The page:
A federal judge in Anchorage sentenced two members of the 1488s -- a violent prison-based, neo-Nazi gang -- to life sentences on Tuesday.
Both men were part of a group of five affiliates convicted last May of numerous crimes stemming from a string of assaults in 2017 that culminated with the kidnapping, torture and murder of Michael Staton, a member who had fallen out of favor.
Three others convicted during the yearslong, complex federal investigation will be sentenced later in the week.
Two of the charges the men sentenced on Tuesday were found guilty of carry mandatory life sentences, making this week’s court proceedings largely a foregone conclusion: it was already clear they will spend the rest of their natural lives in prison. But the hearing provided final opportunities for the parties involved to speak about the case.
“He was one of the founders of a violent prison gang,” said U.S. District Judge Timothy Burgess of Filthy Fuhrer, the first to be sentenced.
Fuhrer, 46, originally named Timothy Lobdell before legally changing his name, headed the 1488s, and, according to the government, authorized members outside of prison to brutalize several other members. At the time, Fuhrer was serving a lengthy sentence at the Spring Creek Correctional Center near Seward for the attempted murder of an Alaska State Trooper two decades ago.
In court Tuesday, his yellow prison scrubs hung loosely on his small frame. His shaved scalp and gaunt face were tattooed, with a wispy graying beard jutting a few inches out from his chin. Several U.S. Marshalls sat nearby, their eyes constantly sweeping the room.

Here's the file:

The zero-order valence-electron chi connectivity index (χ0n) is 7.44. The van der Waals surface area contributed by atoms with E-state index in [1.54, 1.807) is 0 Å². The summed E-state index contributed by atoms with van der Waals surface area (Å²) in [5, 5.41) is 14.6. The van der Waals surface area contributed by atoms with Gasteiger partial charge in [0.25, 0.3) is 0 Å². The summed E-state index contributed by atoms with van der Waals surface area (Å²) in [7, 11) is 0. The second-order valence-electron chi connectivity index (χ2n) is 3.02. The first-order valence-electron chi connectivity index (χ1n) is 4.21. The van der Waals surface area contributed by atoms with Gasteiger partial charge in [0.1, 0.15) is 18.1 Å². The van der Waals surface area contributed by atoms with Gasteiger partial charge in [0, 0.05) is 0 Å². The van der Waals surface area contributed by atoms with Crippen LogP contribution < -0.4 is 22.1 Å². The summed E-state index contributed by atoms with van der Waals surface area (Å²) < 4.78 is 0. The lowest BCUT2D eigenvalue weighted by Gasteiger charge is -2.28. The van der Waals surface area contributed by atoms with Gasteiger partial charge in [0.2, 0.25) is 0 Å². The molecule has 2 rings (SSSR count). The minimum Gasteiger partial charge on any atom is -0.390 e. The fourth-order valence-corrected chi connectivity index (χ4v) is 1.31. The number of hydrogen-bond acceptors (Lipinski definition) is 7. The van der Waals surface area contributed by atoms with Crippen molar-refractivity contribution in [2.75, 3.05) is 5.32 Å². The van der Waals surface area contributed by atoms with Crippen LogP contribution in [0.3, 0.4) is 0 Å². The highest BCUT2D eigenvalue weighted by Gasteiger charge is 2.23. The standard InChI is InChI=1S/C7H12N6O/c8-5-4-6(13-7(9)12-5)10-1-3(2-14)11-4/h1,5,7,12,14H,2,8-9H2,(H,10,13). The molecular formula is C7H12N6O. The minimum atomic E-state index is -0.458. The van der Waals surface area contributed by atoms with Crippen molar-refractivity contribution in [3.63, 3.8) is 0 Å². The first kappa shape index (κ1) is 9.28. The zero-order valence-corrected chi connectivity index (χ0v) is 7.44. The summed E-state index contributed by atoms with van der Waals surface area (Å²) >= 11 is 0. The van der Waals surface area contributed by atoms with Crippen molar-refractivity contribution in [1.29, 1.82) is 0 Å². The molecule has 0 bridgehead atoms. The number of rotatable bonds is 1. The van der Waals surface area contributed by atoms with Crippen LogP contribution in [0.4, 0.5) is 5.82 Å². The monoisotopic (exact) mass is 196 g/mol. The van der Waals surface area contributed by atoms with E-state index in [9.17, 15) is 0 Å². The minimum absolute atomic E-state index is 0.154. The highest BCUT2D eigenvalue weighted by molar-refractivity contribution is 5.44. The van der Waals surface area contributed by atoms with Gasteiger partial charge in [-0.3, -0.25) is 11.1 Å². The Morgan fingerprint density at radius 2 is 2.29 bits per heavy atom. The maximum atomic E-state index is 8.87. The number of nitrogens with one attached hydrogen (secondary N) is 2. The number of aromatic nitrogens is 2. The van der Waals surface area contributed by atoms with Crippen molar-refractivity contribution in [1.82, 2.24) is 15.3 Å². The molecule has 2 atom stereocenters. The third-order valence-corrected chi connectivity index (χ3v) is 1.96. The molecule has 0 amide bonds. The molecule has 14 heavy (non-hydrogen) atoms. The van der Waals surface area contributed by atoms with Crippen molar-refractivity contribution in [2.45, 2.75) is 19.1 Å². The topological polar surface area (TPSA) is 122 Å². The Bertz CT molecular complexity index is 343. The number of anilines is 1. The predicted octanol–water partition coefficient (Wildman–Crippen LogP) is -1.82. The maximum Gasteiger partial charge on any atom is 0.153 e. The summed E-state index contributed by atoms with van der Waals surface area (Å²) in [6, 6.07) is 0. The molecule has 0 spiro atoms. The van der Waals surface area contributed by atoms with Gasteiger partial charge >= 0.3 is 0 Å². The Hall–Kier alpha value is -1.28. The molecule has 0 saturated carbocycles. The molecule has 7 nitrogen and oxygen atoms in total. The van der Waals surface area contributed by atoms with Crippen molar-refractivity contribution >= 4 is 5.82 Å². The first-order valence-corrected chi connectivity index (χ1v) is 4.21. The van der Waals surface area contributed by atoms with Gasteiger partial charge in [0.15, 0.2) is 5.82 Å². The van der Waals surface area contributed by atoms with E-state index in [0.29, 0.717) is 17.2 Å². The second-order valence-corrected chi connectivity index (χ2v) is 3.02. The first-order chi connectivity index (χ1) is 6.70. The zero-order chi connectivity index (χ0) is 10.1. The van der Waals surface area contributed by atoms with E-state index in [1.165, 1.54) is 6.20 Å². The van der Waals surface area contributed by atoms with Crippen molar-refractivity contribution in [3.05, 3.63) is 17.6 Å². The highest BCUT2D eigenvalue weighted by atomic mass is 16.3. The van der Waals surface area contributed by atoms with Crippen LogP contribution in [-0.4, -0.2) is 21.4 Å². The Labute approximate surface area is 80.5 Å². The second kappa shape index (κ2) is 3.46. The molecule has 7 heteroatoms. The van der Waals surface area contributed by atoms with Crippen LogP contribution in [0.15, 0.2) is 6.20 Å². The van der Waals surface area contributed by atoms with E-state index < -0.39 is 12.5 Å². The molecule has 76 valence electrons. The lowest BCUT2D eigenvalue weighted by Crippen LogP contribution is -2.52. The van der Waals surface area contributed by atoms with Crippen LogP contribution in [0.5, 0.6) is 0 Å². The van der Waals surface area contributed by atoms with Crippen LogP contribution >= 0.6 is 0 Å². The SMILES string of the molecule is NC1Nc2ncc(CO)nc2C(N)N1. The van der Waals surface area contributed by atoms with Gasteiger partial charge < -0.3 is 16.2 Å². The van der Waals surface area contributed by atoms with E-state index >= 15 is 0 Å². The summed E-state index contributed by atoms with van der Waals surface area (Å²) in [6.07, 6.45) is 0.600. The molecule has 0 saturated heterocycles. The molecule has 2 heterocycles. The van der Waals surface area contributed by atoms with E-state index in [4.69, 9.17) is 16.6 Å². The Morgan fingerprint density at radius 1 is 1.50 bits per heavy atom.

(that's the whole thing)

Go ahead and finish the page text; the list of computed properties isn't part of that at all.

Asked if he wished to make a statement to the court, Fuhrer declined.
“The 1488s is a white supremacist prison-based criminal organization,” wrote prosecutors in a sentencing memo. “The origins of the gang began when Alaskan inmates were housed in out of state facilities in Arizona and Colorado. Upon being returned to Alaska, the 1488 gang was formed with a leadership structure, membership process, rules, and a specifically designed membership ‘patch’ — a swastika wrapped around a Nazi iron cross.”
Several of the charges Fuhrer and others were found guilty of involve violently burning and removing those tattoos.
Originally a means toward “improving its members’ positions in the prison hierarchy through violence, intimidation, and smuggling contraband,” members who were released out of prison “expanded their criminal activity to communities across Alaska,” federal prosecutors wrote.
“During 2016 and into 2017, the 1488s desired to make their organization stronger by eliminating members who had unsanctioned patches, who broke the rules of the enterprise, or who otherwise made the 1488s look ‘bad’ or ineffectual to other criminals,” according to a sentencing memo.
In April and July, with Fuhrer’s approval, 1488s on the outside attacked two of their own, removing one’s patch with a heated knife, and forcibly tattooing another with the words “’snitch or ‘bitch’ and ‘N***** (lover),” according to evidence presented at trial.
The racist epithet was tattooed by Roy Naughton, 44, one of Fuhrer’s deputies on the outside, and the one who was recorded on a prison phone call asking for permission to viciously punish Staton, according to trial evidence.
“He put the events in motion that led to Mr. Staton’s murder,” Burgess said of Naughton.
In August of 2017, Staton came to Anchorage from the Homer area, where he’d been hiding for nearly a year after crossing several fellow 1488s by stealing from them. From there, he was driven to a house in Wasilla where he was savagely beaten by four gang-affiliated men in an empty duplex unit lined with plastic sheeting. They heated a large knife with a propane torch and took turns burning the patch tattoo off his ribcage. One poured bleach down his throat, according to trial testimony. Recognizing Staton was beaten so severely he’d die without medical attention, they rolled him in a carpet and put him in a vehicle.